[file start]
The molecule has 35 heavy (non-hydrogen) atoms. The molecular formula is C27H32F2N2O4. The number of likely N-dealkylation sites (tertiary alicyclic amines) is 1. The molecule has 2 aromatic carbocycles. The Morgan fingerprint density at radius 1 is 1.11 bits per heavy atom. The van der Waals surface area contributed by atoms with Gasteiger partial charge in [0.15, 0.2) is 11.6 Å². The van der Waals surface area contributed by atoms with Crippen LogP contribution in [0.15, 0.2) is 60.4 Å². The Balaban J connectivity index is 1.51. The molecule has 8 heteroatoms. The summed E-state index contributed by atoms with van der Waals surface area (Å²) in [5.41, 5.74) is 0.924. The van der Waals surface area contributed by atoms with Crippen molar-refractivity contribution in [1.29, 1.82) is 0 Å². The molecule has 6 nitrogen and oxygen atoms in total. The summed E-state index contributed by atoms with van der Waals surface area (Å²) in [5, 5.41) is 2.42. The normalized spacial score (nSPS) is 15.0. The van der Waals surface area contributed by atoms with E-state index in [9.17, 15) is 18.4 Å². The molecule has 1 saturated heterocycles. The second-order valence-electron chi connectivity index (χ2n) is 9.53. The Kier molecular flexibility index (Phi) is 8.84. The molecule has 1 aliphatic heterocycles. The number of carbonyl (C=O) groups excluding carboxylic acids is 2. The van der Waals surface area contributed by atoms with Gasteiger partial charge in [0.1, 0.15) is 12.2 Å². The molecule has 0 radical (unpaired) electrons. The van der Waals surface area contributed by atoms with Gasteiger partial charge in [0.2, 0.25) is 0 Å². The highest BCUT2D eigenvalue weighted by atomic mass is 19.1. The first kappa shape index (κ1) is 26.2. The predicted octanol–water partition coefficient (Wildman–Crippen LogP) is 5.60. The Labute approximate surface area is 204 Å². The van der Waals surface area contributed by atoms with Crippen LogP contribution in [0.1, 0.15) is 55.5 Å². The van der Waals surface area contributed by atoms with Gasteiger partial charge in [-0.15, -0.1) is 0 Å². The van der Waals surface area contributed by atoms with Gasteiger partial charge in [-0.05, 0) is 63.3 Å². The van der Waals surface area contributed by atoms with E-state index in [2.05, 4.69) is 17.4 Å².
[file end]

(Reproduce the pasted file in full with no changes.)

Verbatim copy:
The molecule has 35 heavy (non-hydrogen) atoms. The molecular formula is C27H32F2N2O4. The number of likely N-dealkylation sites (tertiary alicyclic amines) is 1. The molecule has 2 aromatic carbocycles. The Morgan fingerprint density at radius 1 is 1.11 bits per heavy atom. The van der Waals surface area contributed by atoms with Gasteiger partial charge in [0.15, 0.2) is 11.6 Å². The van der Waals surface area contributed by atoms with Crippen LogP contribution in [0.15, 0.2) is 60.4 Å². The Balaban J connectivity index is 1.51. The molecule has 8 heteroatoms. The summed E-state index contributed by atoms with van der Waals surface area (Å²) in [5.41, 5.74) is 0.924. The van der Waals surface area contributed by atoms with Crippen molar-refractivity contribution in [1.29, 1.82) is 0 Å². The molecule has 6 nitrogen and oxygen atoms in total. The summed E-state index contributed by atoms with van der Waals surface area (Å²) in [5, 5.41) is 2.42. The normalized spacial score (nSPS) is 15.0. The van der Waals surface area contributed by atoms with E-state index in [9.17, 15) is 18.4 Å². The molecule has 1 saturated heterocycles. The second-order valence-electron chi connectivity index (χ2n) is 9.53. The Kier molecular flexibility index (Phi) is 8.84. The molecule has 1 aliphatic heterocycles. The number of carbonyl (C=O) groups excluding carboxylic acids is 2. The van der Waals surface area contributed by atoms with Gasteiger partial charge in [0.1, 0.15) is 12.2 Å². The molecule has 0 radical (unpaired) electrons. The van der Waals surface area contributed by atoms with Gasteiger partial charge in [0.2, 0.25) is 0 Å². The highest BCUT2D eigenvalue weighted by atomic mass is 19.1. The first kappa shape index (κ1) is 26.2. The predicted octanol–water partition coefficient (Wildman–Crippen LogP) is 5.60. The Labute approximate surface area is 204 Å². The van der Waals surface area contributed by atoms with Crippen LogP contribution in [0.1, 0.15) is 55.5 Å². The van der Waals surface area contributed by atoms with Gasteiger partial charge in [-0.15, -0.1) is 0 Å². The van der Waals surface area contributed by atoms with Gasteiger partial charge in [-0.05, 0) is 63.3 Å². The van der Waals surface area contributed by atoms with E-state index in [2.05, 4.69) is 17.4 Å².